Quite a common problem experienced by fish keeper is losing fish after they have recently been
introduced to the aquarium.
There are 2 likely causes:
1. If the aquarium is a new set-up, then fish are lost through a phenomenon known as ‘New Tank Syndrome’
- but is more accurately described as an immature filter problem.
Fish are constantly excreting an invisible toxin called ammonia. If the ammonia level is allowed to
build up in the aquarium, then fish will become stressed, leading eventually to health problems and
It is the role of an aquarium filter to break this waste down into less harmful nitrites and then
nitrates. This detoxifying process is achieved by beneficial bacteria that gradually colonise the
filter, breaking down the harmful ammonia and nitrites.
If fish are added before sufficient bacteria have colonised the filter then these fish will suffer
from poor water quality, leading to their stress and ill-health. The same problem will also occur
if fish in a new aquarium are over-fed.
The solution to losing fish to New Tank Syndrome is to stock gradually and feed sparingly.
Fish should be introduced a few at a time so that the bacteria are given time to colonise the filter.
As the filter matures over the next few weeks and months, then more fish can be added with confidence.
Through this running-in period, the water should be tested for ammonia and nitrite.
Only if a ‘zero’ reading for each test is obtained is it safe to proceed. If an ammonia or nitrite
reading is recorded then carry out a 30% water change to dilute the problem and only commence feeding
when the bacteria have reduced the ammonia and nitrite levels to zero.
The first two months of an aquarium’s life are its most critical, and with a few careful checks during
the running-in period, the aquarium can be matured very safely without the risk of losing newly-introduced fish.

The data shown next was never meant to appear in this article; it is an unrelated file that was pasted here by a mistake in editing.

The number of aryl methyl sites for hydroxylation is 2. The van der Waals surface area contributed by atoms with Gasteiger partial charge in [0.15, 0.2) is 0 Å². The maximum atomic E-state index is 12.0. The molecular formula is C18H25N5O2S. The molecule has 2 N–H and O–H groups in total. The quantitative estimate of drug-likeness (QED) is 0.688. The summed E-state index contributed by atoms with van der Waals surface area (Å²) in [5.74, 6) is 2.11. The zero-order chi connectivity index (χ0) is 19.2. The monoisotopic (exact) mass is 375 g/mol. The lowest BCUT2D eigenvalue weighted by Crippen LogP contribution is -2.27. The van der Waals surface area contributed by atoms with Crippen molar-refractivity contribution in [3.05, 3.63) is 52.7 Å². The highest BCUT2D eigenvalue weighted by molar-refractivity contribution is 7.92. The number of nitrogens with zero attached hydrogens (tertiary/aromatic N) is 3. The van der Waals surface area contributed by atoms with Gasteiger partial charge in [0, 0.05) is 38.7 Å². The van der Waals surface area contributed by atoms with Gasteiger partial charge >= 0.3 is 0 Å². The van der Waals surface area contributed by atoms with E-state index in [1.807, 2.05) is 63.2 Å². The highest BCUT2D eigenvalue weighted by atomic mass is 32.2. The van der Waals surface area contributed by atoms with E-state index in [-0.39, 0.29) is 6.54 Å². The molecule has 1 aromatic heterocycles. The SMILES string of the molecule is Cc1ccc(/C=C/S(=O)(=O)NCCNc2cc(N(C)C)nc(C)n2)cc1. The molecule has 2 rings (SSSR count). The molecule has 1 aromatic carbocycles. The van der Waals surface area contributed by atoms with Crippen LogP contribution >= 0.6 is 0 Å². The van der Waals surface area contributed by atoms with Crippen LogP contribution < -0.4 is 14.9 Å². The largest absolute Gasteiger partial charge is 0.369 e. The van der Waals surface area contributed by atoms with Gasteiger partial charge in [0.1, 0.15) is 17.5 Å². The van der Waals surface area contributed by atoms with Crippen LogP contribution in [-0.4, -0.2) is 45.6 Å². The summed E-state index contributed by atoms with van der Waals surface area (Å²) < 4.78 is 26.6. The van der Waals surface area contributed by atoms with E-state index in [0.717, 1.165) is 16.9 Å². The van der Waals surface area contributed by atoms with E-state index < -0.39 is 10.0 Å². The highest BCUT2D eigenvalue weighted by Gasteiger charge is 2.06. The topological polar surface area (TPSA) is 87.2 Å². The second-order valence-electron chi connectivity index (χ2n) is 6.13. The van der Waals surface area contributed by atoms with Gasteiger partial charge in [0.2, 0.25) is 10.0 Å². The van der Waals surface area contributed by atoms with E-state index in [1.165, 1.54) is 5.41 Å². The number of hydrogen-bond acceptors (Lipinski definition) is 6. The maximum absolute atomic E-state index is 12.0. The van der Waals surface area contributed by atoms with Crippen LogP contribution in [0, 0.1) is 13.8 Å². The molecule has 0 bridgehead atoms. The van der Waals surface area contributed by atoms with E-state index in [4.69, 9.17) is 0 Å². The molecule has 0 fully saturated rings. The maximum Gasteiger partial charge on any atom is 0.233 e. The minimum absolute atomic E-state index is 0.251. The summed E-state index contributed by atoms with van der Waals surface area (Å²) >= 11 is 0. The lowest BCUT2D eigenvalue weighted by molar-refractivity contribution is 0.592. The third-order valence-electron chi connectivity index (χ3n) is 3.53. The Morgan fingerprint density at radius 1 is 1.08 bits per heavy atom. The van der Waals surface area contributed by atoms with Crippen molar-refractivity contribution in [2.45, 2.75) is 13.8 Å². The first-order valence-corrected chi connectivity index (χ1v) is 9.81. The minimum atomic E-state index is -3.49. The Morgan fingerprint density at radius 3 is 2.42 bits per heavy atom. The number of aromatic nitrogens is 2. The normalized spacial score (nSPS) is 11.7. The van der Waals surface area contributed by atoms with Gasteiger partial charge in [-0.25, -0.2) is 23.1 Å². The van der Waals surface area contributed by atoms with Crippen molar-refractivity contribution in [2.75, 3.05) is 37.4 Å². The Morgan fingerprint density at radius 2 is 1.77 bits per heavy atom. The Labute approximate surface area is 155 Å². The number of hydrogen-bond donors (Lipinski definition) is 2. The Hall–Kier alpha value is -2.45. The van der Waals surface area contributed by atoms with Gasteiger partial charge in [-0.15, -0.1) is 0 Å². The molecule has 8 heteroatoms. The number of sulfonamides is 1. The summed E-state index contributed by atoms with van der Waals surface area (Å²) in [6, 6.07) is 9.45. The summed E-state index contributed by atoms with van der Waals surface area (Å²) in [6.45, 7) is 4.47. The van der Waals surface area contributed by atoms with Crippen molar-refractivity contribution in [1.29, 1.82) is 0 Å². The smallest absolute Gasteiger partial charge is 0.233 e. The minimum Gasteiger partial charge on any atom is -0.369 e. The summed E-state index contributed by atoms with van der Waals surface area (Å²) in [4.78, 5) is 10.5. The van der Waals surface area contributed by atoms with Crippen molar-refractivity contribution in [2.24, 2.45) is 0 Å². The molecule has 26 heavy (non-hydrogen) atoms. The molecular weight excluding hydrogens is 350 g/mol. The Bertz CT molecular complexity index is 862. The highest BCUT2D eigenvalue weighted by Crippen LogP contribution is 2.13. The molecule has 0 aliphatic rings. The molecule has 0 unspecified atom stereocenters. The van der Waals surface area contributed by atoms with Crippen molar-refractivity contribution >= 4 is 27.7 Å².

2. Another cause of losing newly introduced fish is through acute stress
Choosing, netting and bagging fish at a shop are unavoidable practices when buying fish, but unfortunately
they are unnatural to the fish and cause them stress. The water quality that they are kept in while at the
shop will also be different from that of your home aquarium. Consequently, fish can also be stressed when
they are introduced to your home tank due to the change in water conditions.
How stress can be kept to a minimum
Once caught and bagged, fish should be transported in an opaque bag or container to shield them from
harsh or intense light. The bag should also be handled carefully and taken home as quickly as possible.
Upon introducing the fish to your home aquarium, the following steps should keep fish stress to a minimum.
1. Turn off the aquarium lights
2. Float the bag(s) for 5 minutes to equalise temperatures
3. Open the bag and roll back the neck, adding some aquarium water to the bag
4. Float for a further 3 minutes and introduce the fish by tipping out the bag
5. Turn the lights on and add a pinch of food to distract the existing fish from the new additions
6. Observe the other fish to see that they do not bully or nip the new fish